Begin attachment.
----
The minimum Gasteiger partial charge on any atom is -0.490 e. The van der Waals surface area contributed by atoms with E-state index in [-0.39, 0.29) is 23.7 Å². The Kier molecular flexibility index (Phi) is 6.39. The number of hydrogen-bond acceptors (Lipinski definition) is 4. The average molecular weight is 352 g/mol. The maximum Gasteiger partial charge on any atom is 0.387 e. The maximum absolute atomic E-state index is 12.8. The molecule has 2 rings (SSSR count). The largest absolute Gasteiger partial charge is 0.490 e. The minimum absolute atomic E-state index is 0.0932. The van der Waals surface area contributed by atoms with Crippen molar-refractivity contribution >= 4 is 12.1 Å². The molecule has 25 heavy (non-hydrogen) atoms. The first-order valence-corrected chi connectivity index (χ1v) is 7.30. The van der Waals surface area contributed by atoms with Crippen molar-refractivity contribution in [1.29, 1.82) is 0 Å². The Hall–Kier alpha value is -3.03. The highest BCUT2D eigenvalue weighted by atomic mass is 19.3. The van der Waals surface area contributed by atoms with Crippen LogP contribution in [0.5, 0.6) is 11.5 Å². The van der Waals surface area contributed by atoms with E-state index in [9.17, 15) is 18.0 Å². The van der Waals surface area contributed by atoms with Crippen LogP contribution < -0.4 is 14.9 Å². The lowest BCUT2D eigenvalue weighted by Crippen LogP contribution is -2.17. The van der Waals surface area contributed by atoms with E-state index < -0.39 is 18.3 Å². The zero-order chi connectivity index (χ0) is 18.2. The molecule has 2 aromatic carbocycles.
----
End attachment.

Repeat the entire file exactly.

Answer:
The minimum Gasteiger partial charge on any atom is -0.490 e. The van der Waals surface area contributed by atoms with E-state index in [-0.39, 0.29) is 23.7 Å². The Kier molecular flexibility index (Phi) is 6.39. The number of hydrogen-bond acceptors (Lipinski definition) is 4. The average molecular weight is 352 g/mol. The maximum Gasteiger partial charge on any atom is 0.387 e. The maximum absolute atomic E-state index is 12.8. The molecule has 2 rings (SSSR count). The largest absolute Gasteiger partial charge is 0.490 e. The minimum absolute atomic E-state index is 0.0932. The van der Waals surface area contributed by atoms with Crippen molar-refractivity contribution >= 4 is 12.1 Å². The molecule has 25 heavy (non-hydrogen) atoms. The first-order valence-corrected chi connectivity index (χ1v) is 7.30. The van der Waals surface area contributed by atoms with Crippen molar-refractivity contribution in [1.29, 1.82) is 0 Å². The Hall–Kier alpha value is -3.03. The highest BCUT2D eigenvalue weighted by atomic mass is 19.3. The van der Waals surface area contributed by atoms with Crippen LogP contribution in [0.5, 0.6) is 11.5 Å². The van der Waals surface area contributed by atoms with E-state index in [9.17, 15) is 18.0 Å². The van der Waals surface area contributed by atoms with Crippen LogP contribution < -0.4 is 14.9 Å². The lowest BCUT2D eigenvalue weighted by Crippen LogP contribution is -2.17. The van der Waals surface area contributed by atoms with E-state index < -0.39 is 18.3 Å². The zero-order chi connectivity index (χ0) is 18.2. The molecule has 2 aromatic carbocycles.